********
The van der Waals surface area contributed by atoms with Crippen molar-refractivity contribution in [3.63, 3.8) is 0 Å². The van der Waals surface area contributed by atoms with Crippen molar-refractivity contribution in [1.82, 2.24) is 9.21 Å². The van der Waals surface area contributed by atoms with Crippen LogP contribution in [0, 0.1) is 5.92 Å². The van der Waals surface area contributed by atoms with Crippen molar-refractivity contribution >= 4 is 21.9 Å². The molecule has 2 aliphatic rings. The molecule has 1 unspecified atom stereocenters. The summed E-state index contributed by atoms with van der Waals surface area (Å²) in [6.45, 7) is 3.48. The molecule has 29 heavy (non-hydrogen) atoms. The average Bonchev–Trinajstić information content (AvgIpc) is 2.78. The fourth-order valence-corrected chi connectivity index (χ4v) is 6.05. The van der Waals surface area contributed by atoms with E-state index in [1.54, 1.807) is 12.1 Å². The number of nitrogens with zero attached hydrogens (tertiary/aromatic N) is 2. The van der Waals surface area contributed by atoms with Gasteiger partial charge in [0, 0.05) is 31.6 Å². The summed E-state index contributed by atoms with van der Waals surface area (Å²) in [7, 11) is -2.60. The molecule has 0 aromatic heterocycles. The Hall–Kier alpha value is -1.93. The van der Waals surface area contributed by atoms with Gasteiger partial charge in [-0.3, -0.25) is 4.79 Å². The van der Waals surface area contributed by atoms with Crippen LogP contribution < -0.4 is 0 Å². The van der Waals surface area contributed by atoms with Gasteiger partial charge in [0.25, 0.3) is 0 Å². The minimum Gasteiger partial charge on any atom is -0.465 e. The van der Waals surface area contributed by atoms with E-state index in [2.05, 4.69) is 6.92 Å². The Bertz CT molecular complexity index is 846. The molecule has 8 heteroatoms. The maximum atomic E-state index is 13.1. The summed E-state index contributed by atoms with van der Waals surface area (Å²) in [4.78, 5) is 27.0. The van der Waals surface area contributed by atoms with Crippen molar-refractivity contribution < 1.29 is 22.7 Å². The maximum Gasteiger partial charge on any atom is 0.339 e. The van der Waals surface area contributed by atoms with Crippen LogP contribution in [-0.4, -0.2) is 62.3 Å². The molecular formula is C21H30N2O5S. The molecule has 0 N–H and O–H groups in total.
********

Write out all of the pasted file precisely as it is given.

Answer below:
The van der Waals surface area contributed by atoms with Crippen molar-refractivity contribution in [3.63, 3.8) is 0 Å². The van der Waals surface area contributed by atoms with Crippen molar-refractivity contribution in [1.82, 2.24) is 9.21 Å². The van der Waals surface area contributed by atoms with Crippen LogP contribution in [0, 0.1) is 5.92 Å². The van der Waals surface area contributed by atoms with Crippen molar-refractivity contribution >= 4 is 21.9 Å². The molecule has 2 aliphatic rings. The molecule has 1 unspecified atom stereocenters. The summed E-state index contributed by atoms with van der Waals surface area (Å²) in [6.45, 7) is 3.48. The molecule has 29 heavy (non-hydrogen) atoms. The average Bonchev–Trinajstić information content (AvgIpc) is 2.78. The fourth-order valence-corrected chi connectivity index (χ4v) is 6.05. The van der Waals surface area contributed by atoms with E-state index in [1.54, 1.807) is 12.1 Å². The number of nitrogens with zero attached hydrogens (tertiary/aromatic N) is 2. The van der Waals surface area contributed by atoms with Gasteiger partial charge in [0, 0.05) is 31.6 Å². The summed E-state index contributed by atoms with van der Waals surface area (Å²) in [7, 11) is -2.60. The molecule has 0 aromatic heterocycles. The Hall–Kier alpha value is -1.93. The van der Waals surface area contributed by atoms with Gasteiger partial charge in [-0.3, -0.25) is 4.79 Å². The van der Waals surface area contributed by atoms with Crippen LogP contribution < -0.4 is 0 Å². The van der Waals surface area contributed by atoms with Gasteiger partial charge in [0.25, 0.3) is 0 Å². The minimum Gasteiger partial charge on any atom is -0.465 e. The van der Waals surface area contributed by atoms with E-state index in [2.05, 4.69) is 6.92 Å². The Bertz CT molecular complexity index is 846. The molecule has 8 heteroatoms. The maximum atomic E-state index is 13.1. The summed E-state index contributed by atoms with van der Waals surface area (Å²) in [4.78, 5) is 27.0. The van der Waals surface area contributed by atoms with Crippen molar-refractivity contribution < 1.29 is 22.7 Å². The maximum Gasteiger partial charge on any atom is 0.339 e. The van der Waals surface area contributed by atoms with Crippen LogP contribution in [-0.4, -0.2) is 62.3 Å². The molecular formula is C21H30N2O5S. The molecule has 0 N–H and O–H groups in total.